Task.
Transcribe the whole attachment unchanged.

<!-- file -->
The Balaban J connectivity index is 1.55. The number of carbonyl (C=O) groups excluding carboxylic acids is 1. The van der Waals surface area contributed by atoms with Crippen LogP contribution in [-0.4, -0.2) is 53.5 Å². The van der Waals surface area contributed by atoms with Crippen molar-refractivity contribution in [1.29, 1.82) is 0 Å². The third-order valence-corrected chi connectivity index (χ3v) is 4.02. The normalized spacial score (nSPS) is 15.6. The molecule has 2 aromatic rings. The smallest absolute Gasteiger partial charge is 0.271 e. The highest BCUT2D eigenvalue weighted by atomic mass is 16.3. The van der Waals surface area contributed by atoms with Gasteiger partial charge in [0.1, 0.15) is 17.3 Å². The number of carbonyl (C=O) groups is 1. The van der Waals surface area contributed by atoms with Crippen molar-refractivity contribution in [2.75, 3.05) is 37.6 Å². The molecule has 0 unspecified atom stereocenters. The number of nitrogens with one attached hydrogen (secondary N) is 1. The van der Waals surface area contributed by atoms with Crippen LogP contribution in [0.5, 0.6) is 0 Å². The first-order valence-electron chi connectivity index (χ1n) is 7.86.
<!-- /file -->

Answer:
The Balaban J connectivity index is 1.55. The number of carbonyl (C=O) groups excluding carboxylic acids is 1. The van der Waals surface area contributed by atoms with Crippen LogP contribution in [-0.4, -0.2) is 53.5 Å². The van der Waals surface area contributed by atoms with Crippen molar-refractivity contribution in [1.29, 1.82) is 0 Å². The third-order valence-corrected chi connectivity index (χ3v) is 4.02. The normalized spacial score (nSPS) is 15.6. The molecule has 2 aromatic rings. The smallest absolute Gasteiger partial charge is 0.271 e. The highest BCUT2D eigenvalue weighted by atomic mass is 16.3. The van der Waals surface area contributed by atoms with Gasteiger partial charge in [0.1, 0.15) is 17.3 Å². The number of carbonyl (C=O) groups is 1. The van der Waals surface area contributed by atoms with Crippen molar-refractivity contribution in [2.75, 3.05) is 37.6 Å². The molecule has 0 unspecified atom stereocenters. The number of nitrogens with one attached hydrogen (secondary N) is 1. The van der Waals surface area contributed by atoms with Crippen LogP contribution in [0.5, 0.6) is 0 Å². The first-order valence-electron chi connectivity index (χ1n) is 7.86.